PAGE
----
While self-employment and entrepreneurship should be encouraged, policy makers need to ensure that job quality amongst those workers is maximised. They should also avoid situations in which own-account work is chosen purely on the basis of tax and/or regulatory incentives, as well as situations in which firms choose such forms of work in order to shift risks and responsibilities onto the shoulders of workers. In doing so, policy makers face some delicate trade-offs: how to tackle false self-employment without harming genuine entrepreneurship (Kautonen et al., 2010[27]); how to regulate without stifling innovation; how to promote job quality without affecting job quantity?

Policy makers can act on several fronts, including: employment regulation, skills, social dialogue, tax and social protection. The exact combination of reforms and interventions will depend on each country’s specific challenges, their starting point, as well as national specificities. In addition, policy makers should be careful not to over-simplify the existing landscape. For example, platforms operate and treat their workers in diverse ways; taking a binary approach to regulation could create more problems than it solves.

Balancing incentives

Many individuals will prefer self-employment over dependent employment because it gives them more freedom, allows them to be their own boss, enables them to achieve a better work-life balance, or even allows them to earn more money. Similarly, many companies will choose to outsource some of their functions and activities because it makes business sense for them to do so. In most countries, the self-employed will pay fewer taxes and social security contributions than employees, which will reflect a number of factors, including that they receive less social protection in return, or that the government wishes to encourage entrepreneurship. On average, companies and individuals will balance these benefits against the cost of being self-employed and/or of outsourcing jobs.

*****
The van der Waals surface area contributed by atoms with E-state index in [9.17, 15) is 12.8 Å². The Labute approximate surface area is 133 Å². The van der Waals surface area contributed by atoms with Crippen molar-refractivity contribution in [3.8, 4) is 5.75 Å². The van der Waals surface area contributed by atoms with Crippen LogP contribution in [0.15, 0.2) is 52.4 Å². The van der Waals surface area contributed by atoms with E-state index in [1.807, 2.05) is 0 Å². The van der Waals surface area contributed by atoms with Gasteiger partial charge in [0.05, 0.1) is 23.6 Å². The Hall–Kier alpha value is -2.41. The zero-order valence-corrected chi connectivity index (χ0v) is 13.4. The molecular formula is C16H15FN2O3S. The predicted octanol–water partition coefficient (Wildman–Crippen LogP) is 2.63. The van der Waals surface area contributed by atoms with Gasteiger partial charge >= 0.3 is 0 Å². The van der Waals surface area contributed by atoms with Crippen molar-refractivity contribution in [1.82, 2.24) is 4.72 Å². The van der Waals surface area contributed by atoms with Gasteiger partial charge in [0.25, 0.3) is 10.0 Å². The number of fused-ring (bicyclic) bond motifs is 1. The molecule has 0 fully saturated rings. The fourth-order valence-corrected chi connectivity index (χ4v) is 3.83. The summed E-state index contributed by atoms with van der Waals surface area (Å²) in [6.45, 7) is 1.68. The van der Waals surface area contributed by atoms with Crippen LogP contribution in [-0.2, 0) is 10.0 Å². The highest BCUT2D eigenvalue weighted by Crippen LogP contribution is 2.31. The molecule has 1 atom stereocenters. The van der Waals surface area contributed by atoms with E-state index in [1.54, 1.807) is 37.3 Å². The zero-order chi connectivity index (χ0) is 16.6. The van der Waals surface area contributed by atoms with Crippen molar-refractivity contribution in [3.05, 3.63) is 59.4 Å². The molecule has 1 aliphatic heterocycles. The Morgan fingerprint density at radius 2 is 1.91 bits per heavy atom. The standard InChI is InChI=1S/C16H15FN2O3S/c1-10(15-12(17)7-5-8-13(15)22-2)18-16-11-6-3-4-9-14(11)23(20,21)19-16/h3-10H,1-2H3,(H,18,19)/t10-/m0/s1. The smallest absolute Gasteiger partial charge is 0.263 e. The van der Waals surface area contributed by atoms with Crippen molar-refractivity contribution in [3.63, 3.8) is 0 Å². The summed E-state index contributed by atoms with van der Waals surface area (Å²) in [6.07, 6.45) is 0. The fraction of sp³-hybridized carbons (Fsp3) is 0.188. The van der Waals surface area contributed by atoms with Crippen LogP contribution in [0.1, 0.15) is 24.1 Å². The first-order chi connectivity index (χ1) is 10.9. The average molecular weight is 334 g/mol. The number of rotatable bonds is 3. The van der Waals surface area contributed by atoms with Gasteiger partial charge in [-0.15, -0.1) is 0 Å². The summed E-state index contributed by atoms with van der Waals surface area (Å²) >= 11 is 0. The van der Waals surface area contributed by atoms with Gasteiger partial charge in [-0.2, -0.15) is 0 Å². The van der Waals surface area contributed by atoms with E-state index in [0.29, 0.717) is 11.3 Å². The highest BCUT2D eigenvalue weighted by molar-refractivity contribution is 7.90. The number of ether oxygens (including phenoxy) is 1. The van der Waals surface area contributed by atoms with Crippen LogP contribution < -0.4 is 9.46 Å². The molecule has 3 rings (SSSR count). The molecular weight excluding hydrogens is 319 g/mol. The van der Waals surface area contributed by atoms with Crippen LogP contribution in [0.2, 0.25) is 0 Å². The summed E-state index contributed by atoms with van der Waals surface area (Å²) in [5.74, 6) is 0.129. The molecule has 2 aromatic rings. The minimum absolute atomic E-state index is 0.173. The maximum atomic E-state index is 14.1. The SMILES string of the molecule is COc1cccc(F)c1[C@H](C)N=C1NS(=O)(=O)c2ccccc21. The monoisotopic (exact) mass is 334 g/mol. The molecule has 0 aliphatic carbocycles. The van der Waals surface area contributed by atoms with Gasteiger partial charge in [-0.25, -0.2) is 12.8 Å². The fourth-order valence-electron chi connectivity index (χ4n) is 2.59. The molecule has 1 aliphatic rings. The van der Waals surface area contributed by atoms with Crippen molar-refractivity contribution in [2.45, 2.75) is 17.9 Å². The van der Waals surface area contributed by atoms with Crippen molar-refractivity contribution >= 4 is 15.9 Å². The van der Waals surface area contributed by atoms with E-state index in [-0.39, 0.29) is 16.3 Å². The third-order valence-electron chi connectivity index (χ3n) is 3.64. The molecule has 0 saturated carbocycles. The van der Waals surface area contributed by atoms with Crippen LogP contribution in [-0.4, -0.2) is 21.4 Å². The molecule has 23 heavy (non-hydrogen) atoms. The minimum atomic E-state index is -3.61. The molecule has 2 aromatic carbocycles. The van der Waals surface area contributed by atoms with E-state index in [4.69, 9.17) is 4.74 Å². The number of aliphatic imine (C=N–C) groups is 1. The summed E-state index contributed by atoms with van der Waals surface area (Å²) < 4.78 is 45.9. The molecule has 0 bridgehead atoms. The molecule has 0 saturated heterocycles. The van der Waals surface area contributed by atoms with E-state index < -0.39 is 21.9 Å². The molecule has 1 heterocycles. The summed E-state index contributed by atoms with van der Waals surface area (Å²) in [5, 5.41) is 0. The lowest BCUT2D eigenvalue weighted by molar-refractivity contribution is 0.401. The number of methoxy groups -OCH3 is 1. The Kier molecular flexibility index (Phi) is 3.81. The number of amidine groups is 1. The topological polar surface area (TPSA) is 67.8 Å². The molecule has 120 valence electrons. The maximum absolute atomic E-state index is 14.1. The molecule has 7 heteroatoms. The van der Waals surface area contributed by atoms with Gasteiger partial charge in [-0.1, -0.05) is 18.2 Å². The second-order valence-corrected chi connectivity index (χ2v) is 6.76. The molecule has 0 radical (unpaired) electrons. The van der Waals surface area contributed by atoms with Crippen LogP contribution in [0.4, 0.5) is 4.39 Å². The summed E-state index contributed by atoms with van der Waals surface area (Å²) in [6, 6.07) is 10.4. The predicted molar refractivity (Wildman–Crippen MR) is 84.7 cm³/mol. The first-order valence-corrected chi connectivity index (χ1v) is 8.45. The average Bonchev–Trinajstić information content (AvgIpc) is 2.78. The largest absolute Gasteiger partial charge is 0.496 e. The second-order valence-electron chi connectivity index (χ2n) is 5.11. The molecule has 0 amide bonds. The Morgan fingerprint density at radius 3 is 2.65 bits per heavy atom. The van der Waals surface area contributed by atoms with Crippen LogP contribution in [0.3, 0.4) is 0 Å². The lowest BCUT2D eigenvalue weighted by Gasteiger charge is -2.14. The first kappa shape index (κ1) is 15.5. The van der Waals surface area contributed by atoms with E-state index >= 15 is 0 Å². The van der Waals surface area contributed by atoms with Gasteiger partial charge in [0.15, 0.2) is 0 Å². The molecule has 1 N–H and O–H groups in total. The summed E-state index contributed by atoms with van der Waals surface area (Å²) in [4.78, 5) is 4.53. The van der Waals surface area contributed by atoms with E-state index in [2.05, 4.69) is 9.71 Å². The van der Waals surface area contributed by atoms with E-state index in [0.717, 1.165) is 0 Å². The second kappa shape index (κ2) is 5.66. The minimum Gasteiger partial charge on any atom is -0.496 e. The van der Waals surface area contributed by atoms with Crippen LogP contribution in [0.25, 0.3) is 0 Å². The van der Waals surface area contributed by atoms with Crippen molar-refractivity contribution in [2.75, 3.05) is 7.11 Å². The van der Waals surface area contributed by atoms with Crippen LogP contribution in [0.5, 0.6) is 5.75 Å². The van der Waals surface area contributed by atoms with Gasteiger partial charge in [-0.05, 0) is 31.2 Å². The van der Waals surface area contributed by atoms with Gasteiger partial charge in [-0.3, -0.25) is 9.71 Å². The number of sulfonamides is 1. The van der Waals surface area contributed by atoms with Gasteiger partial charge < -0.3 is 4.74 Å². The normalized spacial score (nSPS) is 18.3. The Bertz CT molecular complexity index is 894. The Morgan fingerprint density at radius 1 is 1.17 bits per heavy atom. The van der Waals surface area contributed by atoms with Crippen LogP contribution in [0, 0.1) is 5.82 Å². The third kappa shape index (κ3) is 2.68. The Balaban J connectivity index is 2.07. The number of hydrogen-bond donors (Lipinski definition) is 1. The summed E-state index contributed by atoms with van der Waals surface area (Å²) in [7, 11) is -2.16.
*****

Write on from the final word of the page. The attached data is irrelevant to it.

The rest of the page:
However, a problem arises where incentives are so strong as to lead to an “inefficiently high” level of self-employment. This could lead to a misallocation of labour resources as well as to an undermining of social protection systems (particularly where lower-risk individuals choose to become self-employed and are allowed to opt out of parts of the social protection system, leaving only the “bad risks” behind and resulting in an increased reliance on social assistance). In addition, to the extent that the self-employed participate less in training, very high levels of self-employment could act as a drag on productivity. Moreover, where such incentives lead to false self-employment, this could have important consequences not only for individuals (in terms of employment protection, social protection, worker’s voice, etc.) but also for firms who may face unfair competition from those who are trying to evade their dues and responsibilities.

Where strong fiscal and regulatory imbalances between employment forms exist, governments should aim to reduce them. Some countries have already done so. For example, a tax reform was introduced in the Czech Republic in 2004 to halt the spread of “false” self-employment. While it remains difficult to isolate the effect of policy reforms from other factors, the incidence of own-account work increased less in the Czech Republic than in the Slovak Republic during this period (OECD, 2008[28]). In Austria, concerns that independent contractors (freie Dienstnehmer) would be used by employers to evade taxes and regulations led the government to gradually integrate them into the social protection system and, since 2008, they pay the same social security contributions as standard employees.